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GMC System Freezing Up (long read)

Bonedog on Mon April 28, 2008 2:56 PM User is offline

Year: 2001
Make: GMC
Model: Yukon

This will be a bit long so I can truly describe everything that's gone into creating, diagnosing and trying to remedy this situation.

Last spring my compressor was replaced with a new GM unit by the dealer. They mentioned they had to flush the system numerous times because of how much of the compressor was running through it.

Fast forward to the summer when I started experiencing similar problems as others who've posted here. Only after driving the car for an hour or more, the amount of air out of the dash would decrease even though the blower motor was at a consistent speed. The air that WAS coming out was cold but not much volume. I mentioned that there was an ENORMOUS amount of water draining below the hood. The dealer replaced the actuator door and said it was fixed.

Not too much later, the problem resurfaced and I lost confidence in the dealer's ability to diagnose. I took it to 3 different shops and came back with puzzled looks from each of them. It happened again so I took it to the dealer and told me it was due to the thermostat on the dash being non-responsive and charged me an arm and a leg to replace that switch.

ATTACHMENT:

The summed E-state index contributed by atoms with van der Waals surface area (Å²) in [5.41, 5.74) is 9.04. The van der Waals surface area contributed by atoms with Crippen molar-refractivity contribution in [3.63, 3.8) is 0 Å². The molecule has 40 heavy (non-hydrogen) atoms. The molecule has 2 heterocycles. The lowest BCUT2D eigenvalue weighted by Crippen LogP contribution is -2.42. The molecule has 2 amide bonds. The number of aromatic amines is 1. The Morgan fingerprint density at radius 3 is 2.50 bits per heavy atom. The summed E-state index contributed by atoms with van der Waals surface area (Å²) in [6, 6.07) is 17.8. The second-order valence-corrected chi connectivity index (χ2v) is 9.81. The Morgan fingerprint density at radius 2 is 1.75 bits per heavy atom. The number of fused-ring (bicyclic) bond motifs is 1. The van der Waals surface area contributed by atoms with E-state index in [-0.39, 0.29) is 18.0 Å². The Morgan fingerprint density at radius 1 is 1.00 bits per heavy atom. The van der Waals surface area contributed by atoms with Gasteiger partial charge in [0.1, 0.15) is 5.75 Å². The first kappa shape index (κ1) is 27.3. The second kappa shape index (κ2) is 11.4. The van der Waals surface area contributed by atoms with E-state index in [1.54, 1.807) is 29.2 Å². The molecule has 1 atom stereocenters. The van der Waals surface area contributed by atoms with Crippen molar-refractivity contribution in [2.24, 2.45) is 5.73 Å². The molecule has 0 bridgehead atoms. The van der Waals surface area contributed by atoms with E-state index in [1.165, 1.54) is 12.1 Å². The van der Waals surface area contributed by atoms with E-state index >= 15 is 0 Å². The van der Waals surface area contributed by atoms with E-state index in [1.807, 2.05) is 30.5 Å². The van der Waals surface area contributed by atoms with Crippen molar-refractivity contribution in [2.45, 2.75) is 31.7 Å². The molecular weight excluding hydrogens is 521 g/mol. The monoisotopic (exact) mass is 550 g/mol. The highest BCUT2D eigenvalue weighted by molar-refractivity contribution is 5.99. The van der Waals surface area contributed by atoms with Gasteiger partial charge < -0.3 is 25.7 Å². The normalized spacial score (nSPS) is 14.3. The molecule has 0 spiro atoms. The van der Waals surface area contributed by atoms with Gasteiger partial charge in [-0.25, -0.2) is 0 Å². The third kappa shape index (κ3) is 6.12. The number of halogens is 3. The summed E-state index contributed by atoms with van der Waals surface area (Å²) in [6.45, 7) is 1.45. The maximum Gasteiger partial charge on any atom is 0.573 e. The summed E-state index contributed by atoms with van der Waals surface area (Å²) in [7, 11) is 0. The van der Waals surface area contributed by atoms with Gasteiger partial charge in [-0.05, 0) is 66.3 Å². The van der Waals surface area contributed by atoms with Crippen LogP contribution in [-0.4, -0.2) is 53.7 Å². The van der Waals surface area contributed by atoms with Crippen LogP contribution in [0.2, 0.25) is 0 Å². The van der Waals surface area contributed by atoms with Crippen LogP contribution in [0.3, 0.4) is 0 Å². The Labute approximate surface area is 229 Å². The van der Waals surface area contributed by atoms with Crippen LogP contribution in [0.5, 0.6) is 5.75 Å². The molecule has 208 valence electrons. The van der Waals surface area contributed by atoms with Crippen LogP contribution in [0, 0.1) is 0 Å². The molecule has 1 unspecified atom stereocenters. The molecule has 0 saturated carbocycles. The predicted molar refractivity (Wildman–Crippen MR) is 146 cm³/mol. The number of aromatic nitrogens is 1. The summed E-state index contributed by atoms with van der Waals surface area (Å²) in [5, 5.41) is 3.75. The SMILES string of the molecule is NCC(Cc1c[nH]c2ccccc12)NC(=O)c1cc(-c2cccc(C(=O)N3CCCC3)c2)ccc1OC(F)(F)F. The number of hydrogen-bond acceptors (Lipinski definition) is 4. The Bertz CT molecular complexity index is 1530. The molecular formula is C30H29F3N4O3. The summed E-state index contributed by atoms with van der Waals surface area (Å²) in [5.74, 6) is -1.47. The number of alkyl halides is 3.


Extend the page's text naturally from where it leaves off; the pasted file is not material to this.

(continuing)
Several weeks ago I had been on the road and had the same situation come up so I drove it to the dealership with the problem present. They ran the scanner and couldn't find anything wrong so I told them to open the hood. There we found the accumulator and low side hose with 1/4" of ice on it. The high side which should have been hot to the touch is actually cold. We turned the heat on and defrosted the system and turned the AC back on and it functioned normally.

We replaced the cycle switch thinking it wasn't functioning correctly and I went on my merry way. Since, I've opened the hood on any drive I take to see if it's freezing up. Well, it is.

Since the high side's not hot, (and I'm not equipped to work on AC's), I'm looking for ideas on what the culprit is so I can tell the shop what to do rather than the other way around. I've been told it's either a clogged orifice tube or too little refrigerant. Anybody care to diagnose?


mk378 on Mon April 28, 2008 3:32 PM User is offline

The cycling switch keeps things from getting too cold. Make sure it's really cycling off. With a gauge manifold you can measure the pressures and that will tell a lot. If it's a 2 wire switch, you can test by unplugging the switch. The compressor should always stop when the switch is unplugged. Maybe a relay gets stuck or something.

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